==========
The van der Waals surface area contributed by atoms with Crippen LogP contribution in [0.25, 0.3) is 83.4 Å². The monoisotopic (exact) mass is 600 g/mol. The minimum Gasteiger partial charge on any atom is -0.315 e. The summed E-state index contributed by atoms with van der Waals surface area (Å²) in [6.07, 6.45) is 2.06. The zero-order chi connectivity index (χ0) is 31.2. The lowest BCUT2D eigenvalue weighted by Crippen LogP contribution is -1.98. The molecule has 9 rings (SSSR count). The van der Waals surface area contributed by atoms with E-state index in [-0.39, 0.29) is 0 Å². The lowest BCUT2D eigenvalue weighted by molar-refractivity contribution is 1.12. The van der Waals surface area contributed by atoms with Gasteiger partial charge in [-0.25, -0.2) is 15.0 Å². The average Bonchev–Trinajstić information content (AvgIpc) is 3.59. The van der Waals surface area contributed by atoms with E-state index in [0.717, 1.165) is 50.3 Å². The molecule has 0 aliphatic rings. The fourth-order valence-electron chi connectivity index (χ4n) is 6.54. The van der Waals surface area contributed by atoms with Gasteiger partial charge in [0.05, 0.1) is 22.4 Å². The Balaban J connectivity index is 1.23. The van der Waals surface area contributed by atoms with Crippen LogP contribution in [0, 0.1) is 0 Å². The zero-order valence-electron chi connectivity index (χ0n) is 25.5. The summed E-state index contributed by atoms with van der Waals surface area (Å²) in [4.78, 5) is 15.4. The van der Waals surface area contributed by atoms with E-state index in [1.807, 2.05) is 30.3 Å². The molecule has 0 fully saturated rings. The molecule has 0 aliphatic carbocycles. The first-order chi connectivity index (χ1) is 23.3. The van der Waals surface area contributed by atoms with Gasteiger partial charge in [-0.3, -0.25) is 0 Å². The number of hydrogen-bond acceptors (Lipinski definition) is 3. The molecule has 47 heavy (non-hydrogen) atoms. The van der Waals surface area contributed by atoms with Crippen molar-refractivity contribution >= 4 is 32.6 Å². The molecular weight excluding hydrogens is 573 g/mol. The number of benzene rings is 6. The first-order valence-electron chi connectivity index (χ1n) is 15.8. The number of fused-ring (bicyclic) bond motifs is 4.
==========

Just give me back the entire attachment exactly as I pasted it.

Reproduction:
The van der Waals surface area contributed by atoms with Crippen LogP contribution in [0.25, 0.3) is 83.4 Å². The monoisotopic (exact) mass is 600 g/mol. The minimum Gasteiger partial charge on any atom is -0.315 e. The summed E-state index contributed by atoms with van der Waals surface area (Å²) in [6.07, 6.45) is 2.06. The zero-order chi connectivity index (χ0) is 31.2. The lowest BCUT2D eigenvalue weighted by Crippen LogP contribution is -1.98. The molecule has 9 rings (SSSR count). The van der Waals surface area contributed by atoms with E-state index in [-0.39, 0.29) is 0 Å². The lowest BCUT2D eigenvalue weighted by molar-refractivity contribution is 1.12. The van der Waals surface area contributed by atoms with Gasteiger partial charge in [-0.25, -0.2) is 15.0 Å². The average Bonchev–Trinajstić information content (AvgIpc) is 3.59. The van der Waals surface area contributed by atoms with E-state index in [0.717, 1.165) is 50.3 Å². The molecule has 0 aliphatic rings. The fourth-order valence-electron chi connectivity index (χ4n) is 6.54. The van der Waals surface area contributed by atoms with Gasteiger partial charge in [0.05, 0.1) is 22.4 Å². The Balaban J connectivity index is 1.23. The van der Waals surface area contributed by atoms with Crippen LogP contribution in [0, 0.1) is 0 Å². The zero-order valence-electron chi connectivity index (χ0n) is 25.5. The summed E-state index contributed by atoms with van der Waals surface area (Å²) in [4.78, 5) is 15.4. The van der Waals surface area contributed by atoms with E-state index in [1.807, 2.05) is 30.3 Å². The molecule has 0 fully saturated rings. The molecule has 0 aliphatic carbocycles. The first-order chi connectivity index (χ1) is 23.3. The van der Waals surface area contributed by atoms with Gasteiger partial charge in [-0.3, -0.25) is 0 Å². The number of hydrogen-bond acceptors (Lipinski definition) is 3. The molecule has 47 heavy (non-hydrogen) atoms. The van der Waals surface area contributed by atoms with Crippen molar-refractivity contribution >= 4 is 32.6 Å². The molecular weight excluding hydrogens is 573 g/mol. The number of benzene rings is 6. The first-order valence-electron chi connectivity index (χ1n) is 15.8. The number of fused-ring (bicyclic) bond motifs is 4.